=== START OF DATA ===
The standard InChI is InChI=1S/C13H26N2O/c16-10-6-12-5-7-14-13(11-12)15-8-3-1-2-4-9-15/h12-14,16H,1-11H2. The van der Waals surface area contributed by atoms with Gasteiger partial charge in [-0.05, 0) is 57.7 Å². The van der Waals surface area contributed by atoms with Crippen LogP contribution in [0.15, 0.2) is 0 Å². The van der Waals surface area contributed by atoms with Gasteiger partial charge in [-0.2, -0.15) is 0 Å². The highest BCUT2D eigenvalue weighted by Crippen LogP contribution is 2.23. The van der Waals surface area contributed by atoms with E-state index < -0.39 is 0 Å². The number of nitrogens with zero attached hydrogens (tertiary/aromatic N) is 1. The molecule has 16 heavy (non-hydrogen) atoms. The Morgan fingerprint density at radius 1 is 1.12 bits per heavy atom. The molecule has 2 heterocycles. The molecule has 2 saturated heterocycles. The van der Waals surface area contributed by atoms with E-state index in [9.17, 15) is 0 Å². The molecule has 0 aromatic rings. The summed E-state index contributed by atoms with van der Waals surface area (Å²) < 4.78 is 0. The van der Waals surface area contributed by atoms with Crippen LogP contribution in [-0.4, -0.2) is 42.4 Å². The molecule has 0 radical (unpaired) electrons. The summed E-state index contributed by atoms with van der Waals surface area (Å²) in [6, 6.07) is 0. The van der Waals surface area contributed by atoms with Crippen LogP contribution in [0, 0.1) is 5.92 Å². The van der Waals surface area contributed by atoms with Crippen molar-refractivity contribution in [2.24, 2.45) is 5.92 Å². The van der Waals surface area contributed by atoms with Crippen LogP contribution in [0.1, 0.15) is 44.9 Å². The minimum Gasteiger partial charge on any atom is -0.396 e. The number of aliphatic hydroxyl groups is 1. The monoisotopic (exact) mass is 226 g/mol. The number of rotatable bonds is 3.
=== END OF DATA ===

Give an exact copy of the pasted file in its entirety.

The standard InChI is InChI=1S/C13H26N2O/c16-10-6-12-5-7-14-13(11-12)15-8-3-1-2-4-9-15/h12-14,16H,1-11H2. The van der Waals surface area contributed by atoms with Gasteiger partial charge in [-0.05, 0) is 57.7 Å². The van der Waals surface area contributed by atoms with Crippen LogP contribution in [0.15, 0.2) is 0 Å². The van der Waals surface area contributed by atoms with Gasteiger partial charge in [-0.2, -0.15) is 0 Å². The highest BCUT2D eigenvalue weighted by Crippen LogP contribution is 2.23. The van der Waals surface area contributed by atoms with E-state index < -0.39 is 0 Å². The number of nitrogens with zero attached hydrogens (tertiary/aromatic N) is 1. The molecule has 16 heavy (non-hydrogen) atoms. The Morgan fingerprint density at radius 1 is 1.12 bits per heavy atom. The molecule has 2 heterocycles. The molecule has 2 saturated heterocycles. The van der Waals surface area contributed by atoms with E-state index in [9.17, 15) is 0 Å². The molecule has 0 aromatic rings. The summed E-state index contributed by atoms with van der Waals surface area (Å²) < 4.78 is 0. The van der Waals surface area contributed by atoms with Crippen LogP contribution in [-0.4, -0.2) is 42.4 Å². The molecule has 0 radical (unpaired) electrons. The summed E-state index contributed by atoms with van der Waals surface area (Å²) in [6, 6.07) is 0. The van der Waals surface area contributed by atoms with Crippen LogP contribution in [0, 0.1) is 5.92 Å². The van der Waals surface area contributed by atoms with Crippen molar-refractivity contribution in [2.24, 2.45) is 5.92 Å². The van der Waals surface area contributed by atoms with Crippen LogP contribution in [0.1, 0.15) is 44.9 Å². The minimum Gasteiger partial charge on any atom is -0.396 e. The number of aliphatic hydroxyl groups is 1. The monoisotopic (exact) mass is 226 g/mol. The number of rotatable bonds is 3.